The ruined structures of the Sdara Vatra are criss-crossed by many horizontal, vertical, diagonal, and even ring-rhaped shafts. They conceal thousands of chambers ranging from small quarters to spacious domed enclosures. The majority of the chambers and shafts have collapsed and filled with debris from above, sealing them off from the rest of the structure.

It is believed that the Sdara Vatra lived almost entirely within these structures or deep underground, rarely visiting the outside world.

The ancient Nazarians worshipped the Sdara Vatra as gods and venerated these structures as holy places. Many of the structures were explored by the Nazarians, the artifacts removed and stored in their temple vaults. Some were left untouched and trapped to dissuade future grave-robbers from removing the holy relics hidden within. Intrepid explorers investigating these subterranean ruins have won their way past the Nazarian traps and have recovered strange devices and artifacts, most inoperable or indecipherable.

Legends of the Sdara Vatra

The following items are commonly accepted “facts” about the Sdara Vatra.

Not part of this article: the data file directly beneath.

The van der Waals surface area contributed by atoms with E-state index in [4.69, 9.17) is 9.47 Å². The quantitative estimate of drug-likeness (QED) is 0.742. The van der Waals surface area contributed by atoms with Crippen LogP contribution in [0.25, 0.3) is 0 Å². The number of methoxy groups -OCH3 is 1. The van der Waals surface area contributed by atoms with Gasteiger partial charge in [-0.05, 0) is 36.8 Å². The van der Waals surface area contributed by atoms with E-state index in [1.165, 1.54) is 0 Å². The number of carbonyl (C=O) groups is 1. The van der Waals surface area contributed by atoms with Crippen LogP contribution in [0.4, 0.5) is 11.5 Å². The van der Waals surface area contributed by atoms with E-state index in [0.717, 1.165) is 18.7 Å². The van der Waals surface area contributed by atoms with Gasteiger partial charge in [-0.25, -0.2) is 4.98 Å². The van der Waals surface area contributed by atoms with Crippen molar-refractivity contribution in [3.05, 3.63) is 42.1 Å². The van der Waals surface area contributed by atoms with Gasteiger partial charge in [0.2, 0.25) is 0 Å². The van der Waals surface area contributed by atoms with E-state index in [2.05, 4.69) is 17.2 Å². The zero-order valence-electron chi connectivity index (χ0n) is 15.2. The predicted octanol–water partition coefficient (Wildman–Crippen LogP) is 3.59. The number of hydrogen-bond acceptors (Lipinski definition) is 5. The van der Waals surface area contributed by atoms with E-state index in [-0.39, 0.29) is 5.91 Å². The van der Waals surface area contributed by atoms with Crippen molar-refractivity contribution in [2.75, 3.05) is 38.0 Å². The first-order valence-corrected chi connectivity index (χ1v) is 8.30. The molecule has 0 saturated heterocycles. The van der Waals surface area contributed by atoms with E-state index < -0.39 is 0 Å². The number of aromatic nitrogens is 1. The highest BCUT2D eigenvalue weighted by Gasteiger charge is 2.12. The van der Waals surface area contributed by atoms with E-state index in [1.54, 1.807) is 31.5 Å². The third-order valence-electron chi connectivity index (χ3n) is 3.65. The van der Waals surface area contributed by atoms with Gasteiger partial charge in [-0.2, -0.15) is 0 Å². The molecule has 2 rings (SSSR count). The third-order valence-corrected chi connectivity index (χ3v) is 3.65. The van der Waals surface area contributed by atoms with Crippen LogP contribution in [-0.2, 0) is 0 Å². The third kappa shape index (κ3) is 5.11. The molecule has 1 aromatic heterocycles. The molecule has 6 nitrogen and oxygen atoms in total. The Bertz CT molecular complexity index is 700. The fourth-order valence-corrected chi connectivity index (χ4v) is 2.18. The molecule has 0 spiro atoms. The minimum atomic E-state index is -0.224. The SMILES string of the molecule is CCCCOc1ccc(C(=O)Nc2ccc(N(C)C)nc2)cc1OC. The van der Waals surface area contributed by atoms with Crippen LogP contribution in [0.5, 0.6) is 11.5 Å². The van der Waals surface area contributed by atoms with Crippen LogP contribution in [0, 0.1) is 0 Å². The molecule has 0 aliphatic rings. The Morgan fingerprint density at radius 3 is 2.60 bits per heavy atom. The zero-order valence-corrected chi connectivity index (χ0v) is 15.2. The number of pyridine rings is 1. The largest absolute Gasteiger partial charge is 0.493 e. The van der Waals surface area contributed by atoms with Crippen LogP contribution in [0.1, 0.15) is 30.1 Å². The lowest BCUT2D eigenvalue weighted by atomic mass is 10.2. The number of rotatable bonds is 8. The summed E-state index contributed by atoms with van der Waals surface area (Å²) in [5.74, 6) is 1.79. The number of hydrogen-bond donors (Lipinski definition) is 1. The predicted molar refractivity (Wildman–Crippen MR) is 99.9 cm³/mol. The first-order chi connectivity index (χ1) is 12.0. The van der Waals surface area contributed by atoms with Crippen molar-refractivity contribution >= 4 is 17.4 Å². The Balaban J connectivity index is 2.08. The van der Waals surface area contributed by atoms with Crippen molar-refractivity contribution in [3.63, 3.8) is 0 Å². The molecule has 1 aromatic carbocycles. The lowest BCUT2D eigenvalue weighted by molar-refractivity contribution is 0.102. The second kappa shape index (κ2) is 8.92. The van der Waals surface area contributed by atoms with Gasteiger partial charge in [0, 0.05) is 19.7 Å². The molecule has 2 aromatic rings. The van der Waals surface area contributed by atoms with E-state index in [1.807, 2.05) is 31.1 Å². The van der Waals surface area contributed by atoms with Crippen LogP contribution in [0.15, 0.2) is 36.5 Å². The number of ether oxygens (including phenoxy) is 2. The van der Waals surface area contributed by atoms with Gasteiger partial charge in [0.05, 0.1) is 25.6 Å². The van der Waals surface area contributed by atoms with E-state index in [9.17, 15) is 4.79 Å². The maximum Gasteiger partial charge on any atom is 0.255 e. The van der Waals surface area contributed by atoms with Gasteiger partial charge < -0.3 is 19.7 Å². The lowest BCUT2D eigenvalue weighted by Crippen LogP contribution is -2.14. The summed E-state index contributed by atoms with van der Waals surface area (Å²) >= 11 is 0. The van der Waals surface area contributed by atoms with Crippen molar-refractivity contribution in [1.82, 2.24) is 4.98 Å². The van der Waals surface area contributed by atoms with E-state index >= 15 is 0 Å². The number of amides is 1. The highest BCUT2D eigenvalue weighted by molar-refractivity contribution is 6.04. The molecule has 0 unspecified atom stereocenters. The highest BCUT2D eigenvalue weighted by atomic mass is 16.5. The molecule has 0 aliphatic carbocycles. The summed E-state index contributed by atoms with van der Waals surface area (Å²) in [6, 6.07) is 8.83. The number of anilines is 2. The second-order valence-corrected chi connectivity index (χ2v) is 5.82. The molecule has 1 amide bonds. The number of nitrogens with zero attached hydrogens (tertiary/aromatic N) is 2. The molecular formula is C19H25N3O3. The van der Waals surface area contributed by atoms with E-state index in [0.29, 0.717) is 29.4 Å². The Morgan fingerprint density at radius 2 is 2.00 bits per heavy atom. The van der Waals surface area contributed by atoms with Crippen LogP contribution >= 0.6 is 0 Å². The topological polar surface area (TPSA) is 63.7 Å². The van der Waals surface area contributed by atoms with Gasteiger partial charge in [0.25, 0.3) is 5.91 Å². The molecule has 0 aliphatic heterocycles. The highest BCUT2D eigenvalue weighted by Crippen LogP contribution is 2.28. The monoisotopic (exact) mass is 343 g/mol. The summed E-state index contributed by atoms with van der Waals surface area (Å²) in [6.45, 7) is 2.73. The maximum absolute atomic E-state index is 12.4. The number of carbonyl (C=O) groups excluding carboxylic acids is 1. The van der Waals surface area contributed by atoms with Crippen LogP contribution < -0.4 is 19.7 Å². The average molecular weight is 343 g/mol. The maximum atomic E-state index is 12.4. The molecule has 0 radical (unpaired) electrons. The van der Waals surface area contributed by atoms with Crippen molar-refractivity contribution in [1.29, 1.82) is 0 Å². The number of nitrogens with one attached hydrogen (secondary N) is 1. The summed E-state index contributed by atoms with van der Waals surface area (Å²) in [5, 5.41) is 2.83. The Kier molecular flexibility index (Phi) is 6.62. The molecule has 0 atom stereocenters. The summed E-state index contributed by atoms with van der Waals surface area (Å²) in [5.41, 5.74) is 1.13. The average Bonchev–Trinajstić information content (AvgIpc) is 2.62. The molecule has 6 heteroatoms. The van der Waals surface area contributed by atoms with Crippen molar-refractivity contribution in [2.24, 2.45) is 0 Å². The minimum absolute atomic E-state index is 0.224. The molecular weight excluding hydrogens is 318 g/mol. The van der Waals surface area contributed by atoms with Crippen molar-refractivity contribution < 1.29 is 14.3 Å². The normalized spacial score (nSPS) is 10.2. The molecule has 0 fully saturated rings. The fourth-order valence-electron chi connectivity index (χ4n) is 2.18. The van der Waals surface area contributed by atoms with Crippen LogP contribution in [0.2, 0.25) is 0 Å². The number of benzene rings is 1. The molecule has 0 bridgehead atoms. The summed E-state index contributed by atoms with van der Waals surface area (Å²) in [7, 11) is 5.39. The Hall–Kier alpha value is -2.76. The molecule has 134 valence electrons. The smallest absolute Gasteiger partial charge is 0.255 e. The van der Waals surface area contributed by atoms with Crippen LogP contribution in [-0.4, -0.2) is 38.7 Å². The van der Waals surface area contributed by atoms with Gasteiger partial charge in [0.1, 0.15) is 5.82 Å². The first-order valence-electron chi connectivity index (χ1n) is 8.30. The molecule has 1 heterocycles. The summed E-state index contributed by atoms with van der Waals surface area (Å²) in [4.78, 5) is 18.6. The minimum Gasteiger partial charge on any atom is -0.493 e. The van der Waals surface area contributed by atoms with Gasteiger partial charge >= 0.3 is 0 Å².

• The Malusians, Phanosians, and other aliens are also mortal descendants of the Sdara Vatra.

• The Sdara Vatra were hatched from eggs.

• The Sdara Vatra could transmute matter into energy and back again.

• The Sdara Vatra could control time and alter the laws of the universe.

• The Sdara Vatra could create entire worlds from nothing and could destroy those same worlds with a mere thought.

• The Sdara Vatra could cross great distances, even the void between the worlds, by thought alone.

• The Sara Vatra were immortal, immune to all disease, could recover from any injury, and could only be killed by completely destroying the brain.

• The Sdara Vatra could fly through the air without the aid of Zephyrium.

• The Sdara Vatra were served by the Aya, spirits bound into crystals.

• The Sdara Vatra could create life from nothing using the Seeds of Creation and created all life on Uruta.

• The Sdara Vatra lived inside mountains made of metal, some of which could fly through the heavens and visit other worlds and universes.

• The Masters of Ouhd claim to the learned the secrets of ta’oudh from the Sdara Vatra.

• Somewhere, out in the wilderness of northern Markania, is a vast underground bunker where some Sdara Vatra still live, sealed away and un-touched by the treachery of the Aya, waiting to return to the world.